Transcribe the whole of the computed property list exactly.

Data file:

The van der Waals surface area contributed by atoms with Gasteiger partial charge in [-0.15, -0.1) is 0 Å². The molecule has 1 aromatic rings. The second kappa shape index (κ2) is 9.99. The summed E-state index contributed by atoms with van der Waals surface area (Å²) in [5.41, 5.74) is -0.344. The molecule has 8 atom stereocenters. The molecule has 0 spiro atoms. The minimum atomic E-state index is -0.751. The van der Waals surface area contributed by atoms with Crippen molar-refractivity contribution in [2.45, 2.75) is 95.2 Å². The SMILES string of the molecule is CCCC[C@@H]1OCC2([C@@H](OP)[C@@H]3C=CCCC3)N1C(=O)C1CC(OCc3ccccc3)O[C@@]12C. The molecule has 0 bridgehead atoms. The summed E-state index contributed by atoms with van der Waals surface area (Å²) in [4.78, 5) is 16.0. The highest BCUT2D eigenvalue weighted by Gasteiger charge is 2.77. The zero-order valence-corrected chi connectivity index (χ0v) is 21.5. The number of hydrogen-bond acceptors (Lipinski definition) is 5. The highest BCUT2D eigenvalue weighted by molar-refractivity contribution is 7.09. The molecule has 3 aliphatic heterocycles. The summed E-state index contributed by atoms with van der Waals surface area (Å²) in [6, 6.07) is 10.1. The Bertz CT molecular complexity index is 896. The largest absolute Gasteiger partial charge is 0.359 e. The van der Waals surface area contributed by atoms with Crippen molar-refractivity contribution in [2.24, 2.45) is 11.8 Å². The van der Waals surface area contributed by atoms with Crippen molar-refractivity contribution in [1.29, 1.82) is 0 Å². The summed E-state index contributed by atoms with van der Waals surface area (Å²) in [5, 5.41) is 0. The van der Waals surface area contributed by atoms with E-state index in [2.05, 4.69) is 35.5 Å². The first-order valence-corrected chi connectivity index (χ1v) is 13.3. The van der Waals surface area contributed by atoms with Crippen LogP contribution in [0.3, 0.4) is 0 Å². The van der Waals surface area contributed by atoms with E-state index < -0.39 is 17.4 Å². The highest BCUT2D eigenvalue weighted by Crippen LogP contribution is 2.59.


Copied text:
The van der Waals surface area contributed by atoms with Gasteiger partial charge in [-0.15, -0.1) is 0 Å². The molecule has 1 aromatic rings. The second kappa shape index (κ2) is 9.99. The summed E-state index contributed by atoms with van der Waals surface area (Å²) in [5.41, 5.74) is -0.344. The molecule has 8 atom stereocenters. The molecule has 0 spiro atoms. The minimum atomic E-state index is -0.751. The van der Waals surface area contributed by atoms with Crippen molar-refractivity contribution in [2.45, 2.75) is 95.2 Å². The SMILES string of the molecule is CCCC[C@@H]1OCC2([C@@H](OP)[C@@H]3C=CCCC3)N1C(=O)C1CC(OCc3ccccc3)O[C@@]12C. The molecule has 0 bridgehead atoms. The summed E-state index contributed by atoms with van der Waals surface area (Å²) in [4.78, 5) is 16.0. The highest BCUT2D eigenvalue weighted by Gasteiger charge is 2.77. The zero-order valence-corrected chi connectivity index (χ0v) is 21.5. The number of hydrogen-bond acceptors (Lipinski definition) is 5. The highest BCUT2D eigenvalue weighted by molar-refractivity contribution is 7.09. The molecule has 3 aliphatic heterocycles. The summed E-state index contributed by atoms with van der Waals surface area (Å²) in [6, 6.07) is 10.1. The Bertz CT molecular complexity index is 896. The largest absolute Gasteiger partial charge is 0.359 e. The van der Waals surface area contributed by atoms with Crippen molar-refractivity contribution in [2.24, 2.45) is 11.8 Å². The van der Waals surface area contributed by atoms with Crippen molar-refractivity contribution in [1.29, 1.82) is 0 Å². The summed E-state index contributed by atoms with van der Waals surface area (Å²) in [5, 5.41) is 0. The van der Waals surface area contributed by atoms with E-state index in [2.05, 4.69) is 35.5 Å². The first-order valence-corrected chi connectivity index (χ1v) is 13.3. The van der Waals surface area contributed by atoms with Crippen LogP contribution in [0.3, 0.4) is 0 Å². The van der Waals surface area contributed by atoms with E-state index < -0.39 is 17.4 Å². The highest BCUT2D eigenvalue weighted by Crippen LogP contribution is 2.59.